The number of households owning homes rose a scant 32,000 in the second quarter, but the homeownership rate remained at 65.0 percent, the lowest level in 18 years, the ""Census Bureau"":http://www.census.gov/housing/hvs/files/qtr213/q213press.pdf reported Tuesday.[IMAGE]
At the same time, the Census Bureau data showed the number of new household formations dropped dramatically in the first half of the year, an average of about 500,000 new households per month compared with 1.4 million new households per month in 2012.
The homeownership rate peaked at 69.2 percent in the second quarter of 2004. The rate measures the proportion of households owning their primary residence and is computed by dividing the number of household that are occupied by owners by the total number of occupied homes.
The Census Bureau also reported the homeowner vacancy rate fell to 1.9 percent in the second quarter from 2.1 percent in the first quarter. The homeowner vacancy rate is the proportion of the homeowner inventory that is vacant and for sale.
The Census data paints a grim picture for the home sales market, which has already been struggling against mortgage restrictions and weak inventory. The Census report suggests homeownership may have lost its place in the ""American dream"" as a new generation of potential home buyers may have become wary of homeownership as a result of the wave of foreclosures in the last several years.
If the monthly average of new households continues for the rest of the year, it would mark the weakest year for household formation since 2010, when the monthly average was 443,500 new households.[COLUMN_BREAK]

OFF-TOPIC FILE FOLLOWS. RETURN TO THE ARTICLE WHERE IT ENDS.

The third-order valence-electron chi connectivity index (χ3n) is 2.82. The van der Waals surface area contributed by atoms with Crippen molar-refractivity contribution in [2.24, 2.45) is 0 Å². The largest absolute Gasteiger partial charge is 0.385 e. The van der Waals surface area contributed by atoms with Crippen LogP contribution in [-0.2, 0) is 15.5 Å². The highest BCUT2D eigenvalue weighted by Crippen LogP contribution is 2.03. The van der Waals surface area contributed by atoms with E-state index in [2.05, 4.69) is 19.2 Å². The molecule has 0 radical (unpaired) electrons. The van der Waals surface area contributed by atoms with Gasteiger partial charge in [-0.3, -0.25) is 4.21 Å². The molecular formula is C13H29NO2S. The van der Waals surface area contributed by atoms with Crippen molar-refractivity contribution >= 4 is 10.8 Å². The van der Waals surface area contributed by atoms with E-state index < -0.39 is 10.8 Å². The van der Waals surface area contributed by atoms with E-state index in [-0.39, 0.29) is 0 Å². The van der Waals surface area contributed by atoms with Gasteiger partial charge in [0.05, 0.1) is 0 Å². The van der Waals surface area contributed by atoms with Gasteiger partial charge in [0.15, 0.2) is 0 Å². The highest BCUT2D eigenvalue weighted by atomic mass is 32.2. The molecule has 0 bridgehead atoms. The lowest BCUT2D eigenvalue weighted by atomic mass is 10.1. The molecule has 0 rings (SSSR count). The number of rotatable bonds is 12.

The number of housing units for sale in the second quarter, Census reported, was 1,460,000--the lowest level since the second quarter of 2005--down from 1,609,000 in the first quarter and from 1,591,000 one year earlier. The report confirmed assertions by the National Association of Realtors of weak inventories. The number of housing units held off the market in the second quarter though was 7,476,000, down from 7,609,000 in the first quarter and from 7,595,000 a year ago.
According to the Census report, there were 74,543,000 owner-occupied homes in the second quarter, up from 74,511,000 in the first quarter but down from 74,660,000 a year ago.
The weak homeownership rate combined with the drops in homes for sale and household formations suggests continued challenges ahead for home sales. At the same time, the profile of homeowners, by age, is changing.
The homeownership rate for older Americans--65 and over--rose in the second quarter to 80.9 percent, the highest level since the third quarter 2012 when it was 81.4 percent. The rate was 80.4 percent in the first quarter.
The higher ownership percentage for that age cohort--typically home sellers--reflects price resistance among homebuyers, historically the 25- to 34-year-old age cohort. The homeownership rate for those 35 or younger slipped 36.7 percent in the second quarter from 36.8 percent in the first. The homeownership rate for those under 35 was as high as 43 percent in Q3 2006.
According to the quarterly report, the number of housing units in the second quarter was 132,754,000, down from 133,082,000 in the first quarter, but up from 132,405,000 one year earlier.
According to the Census Bureau, 18,077,000 units were vacant in the second quarter, down from 18,439,000 in the first quarter and from 18,473,000 a year earlier.
Regionally, the homeownership rate rose only in the Northeast, up to 63.2 percent from 62.5 percent in the first quarter. The homeownership rate fell to 69.4 percent in the Midwest from 70 percent. The rate was flat in the South at 66.5 percent and in the West at 59.4 percent.
_Hear Mark Lieberman Friday on P.O.T.U.S. radio, Sirius-XM 124, at 8:45 am eastern time and at 12:30 pm eastern time._